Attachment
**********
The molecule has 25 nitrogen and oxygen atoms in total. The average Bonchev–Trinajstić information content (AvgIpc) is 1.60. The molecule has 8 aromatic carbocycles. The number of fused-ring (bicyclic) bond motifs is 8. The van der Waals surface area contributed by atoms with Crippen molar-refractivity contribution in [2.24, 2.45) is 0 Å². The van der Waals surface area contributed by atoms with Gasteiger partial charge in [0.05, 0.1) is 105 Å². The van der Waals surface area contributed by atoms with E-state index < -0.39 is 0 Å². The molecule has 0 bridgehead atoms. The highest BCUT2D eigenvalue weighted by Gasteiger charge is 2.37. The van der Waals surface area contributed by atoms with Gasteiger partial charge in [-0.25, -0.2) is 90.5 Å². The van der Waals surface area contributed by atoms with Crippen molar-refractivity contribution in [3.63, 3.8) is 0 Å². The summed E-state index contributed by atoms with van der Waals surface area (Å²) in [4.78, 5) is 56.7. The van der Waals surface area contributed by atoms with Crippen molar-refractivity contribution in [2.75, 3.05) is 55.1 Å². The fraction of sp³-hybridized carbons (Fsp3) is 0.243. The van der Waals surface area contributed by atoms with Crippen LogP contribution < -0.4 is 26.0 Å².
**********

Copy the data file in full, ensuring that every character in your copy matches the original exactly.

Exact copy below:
The molecule has 25 nitrogen and oxygen atoms in total. The average Bonchev–Trinajstić information content (AvgIpc) is 1.60. The molecule has 8 aromatic carbocycles. The number of fused-ring (bicyclic) bond motifs is 8. The van der Waals surface area contributed by atoms with Crippen molar-refractivity contribution in [2.24, 2.45) is 0 Å². The van der Waals surface area contributed by atoms with Gasteiger partial charge in [0.05, 0.1) is 105 Å². The van der Waals surface area contributed by atoms with E-state index < -0.39 is 0 Å². The molecule has 0 bridgehead atoms. The highest BCUT2D eigenvalue weighted by Gasteiger charge is 2.37. The van der Waals surface area contributed by atoms with Gasteiger partial charge in [-0.25, -0.2) is 90.5 Å². The van der Waals surface area contributed by atoms with Crippen molar-refractivity contribution in [3.63, 3.8) is 0 Å². The summed E-state index contributed by atoms with van der Waals surface area (Å²) in [4.78, 5) is 56.7. The van der Waals surface area contributed by atoms with Crippen molar-refractivity contribution in [2.75, 3.05) is 55.1 Å². The fraction of sp³-hybridized carbons (Fsp3) is 0.243. The van der Waals surface area contributed by atoms with Crippen LogP contribution < -0.4 is 26.0 Å².